The Tigers group bake sale in the Campus Center
By Jeanne Leong
CAMDEN CITY NJ--While communities affected by last summer’s hurricanes are still recovering, some Rutgers School of Business–Camden students are raising funds through a class project that allows them to do good while learning.
Seventy students in Melissa Fender’s two Organizational Behavior courses held events to raise money for hurricane relief.
Cucarachas Voladoras group face painting event
The 14 groups of students held events that included a dodgeball tournament, bake sales, and dinners at area restaurants. Some groups also created GoFundMe accounts to raise additional funds. The classes raised a total of nearly $2,500.
Through planning and holding the events, and choosing a relief organization to receive the funds raised, the students learned project management skills that are applicable in their future jobs.
“What we’re learning in the classroom, we are immediately applying,” says Austin Willis, a junior from Willingboro. “We learned how to be a leader in a group, how to resolve conflict, and how to handle workplace disputes.”
The students made a presentation about their project, and wrote a group paper and an individual reflection paper.
As a doctoral student in 2005, Fender was enrolled in an organizational behavior class project that raised funds to aid Hurricane Katrina victims, so when Hurricane Harvey caused extensive damage in the Houston area Fender thought that hurricane relief fundraising would be an ideal way to teach her class, which covers topics such as communication, leadership, conflict management, negotiation, and teamwork.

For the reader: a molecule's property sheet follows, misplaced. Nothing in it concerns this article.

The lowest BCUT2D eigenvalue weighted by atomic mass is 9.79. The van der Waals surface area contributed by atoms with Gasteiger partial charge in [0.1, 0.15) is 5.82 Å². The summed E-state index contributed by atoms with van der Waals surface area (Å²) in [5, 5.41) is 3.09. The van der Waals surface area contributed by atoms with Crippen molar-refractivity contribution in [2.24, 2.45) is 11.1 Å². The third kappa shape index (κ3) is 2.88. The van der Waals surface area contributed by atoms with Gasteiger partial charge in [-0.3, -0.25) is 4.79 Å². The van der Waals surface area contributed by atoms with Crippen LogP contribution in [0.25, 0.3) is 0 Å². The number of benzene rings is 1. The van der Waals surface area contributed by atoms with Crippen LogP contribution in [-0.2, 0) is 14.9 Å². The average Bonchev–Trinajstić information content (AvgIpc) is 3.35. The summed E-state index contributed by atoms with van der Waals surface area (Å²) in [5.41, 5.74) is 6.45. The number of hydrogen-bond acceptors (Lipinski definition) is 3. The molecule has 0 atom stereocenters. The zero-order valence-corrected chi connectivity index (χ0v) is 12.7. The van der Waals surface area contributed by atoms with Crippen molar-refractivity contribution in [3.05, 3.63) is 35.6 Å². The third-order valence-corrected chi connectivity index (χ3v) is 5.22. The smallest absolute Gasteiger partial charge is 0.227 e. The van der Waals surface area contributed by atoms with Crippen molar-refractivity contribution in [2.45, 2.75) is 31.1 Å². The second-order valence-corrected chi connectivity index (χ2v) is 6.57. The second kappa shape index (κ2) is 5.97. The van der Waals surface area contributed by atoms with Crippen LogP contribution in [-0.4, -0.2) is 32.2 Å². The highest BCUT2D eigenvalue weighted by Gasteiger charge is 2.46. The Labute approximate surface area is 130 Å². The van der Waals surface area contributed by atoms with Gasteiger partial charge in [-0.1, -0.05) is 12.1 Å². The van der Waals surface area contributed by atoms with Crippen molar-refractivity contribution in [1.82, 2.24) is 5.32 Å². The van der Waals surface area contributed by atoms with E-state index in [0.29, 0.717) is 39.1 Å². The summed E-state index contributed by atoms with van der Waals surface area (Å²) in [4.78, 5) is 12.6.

“Then and now, it is a project with a lot more meaning than most class projects,” says Fender, an adjunct professor in the Rutgers School of Business–Camden.
The Rutgers–Camden Office of Civic Engagement assisted in facilitating the fundraisers with the class. At the end of the projects, Michael D’Italia, program coordinator of engaged civic learning, met with the class again to reflect on their work.
“How might this have shifted their attitudes in regards to their own civic advocacy and their ability to make a difference?” asks D’Italia. “Not just in their local communities, but in the national and global communities.”
Dan Rosenthal of the Rutgers School of Business–Camden Student Experience Center also supported the students by helping them create a detailed plan for their class project.
At the beginning of the class in September, the class planned to raise funds for Hurricane Harvey relief, but after Irma and Maria also caused extensive damage to Florida, the U.S. Virgin Islands, and Puerto Rico, they decided to expand their fundraising efforts to benefit those areas as well.
“This project makes you appreciate what you can offer,” says Loraine Reyes, a first-year student from Blackwood. “It’s very exciting that all that we’re doing is going to help people.”
The proceeds from all of the events will be donated to hurricane relief not-for-profit organizations chosen by each of the teams of students. The organizations include the Salvation Army, Boots on the Ground, Unidos por Puerto Rico, and Americares.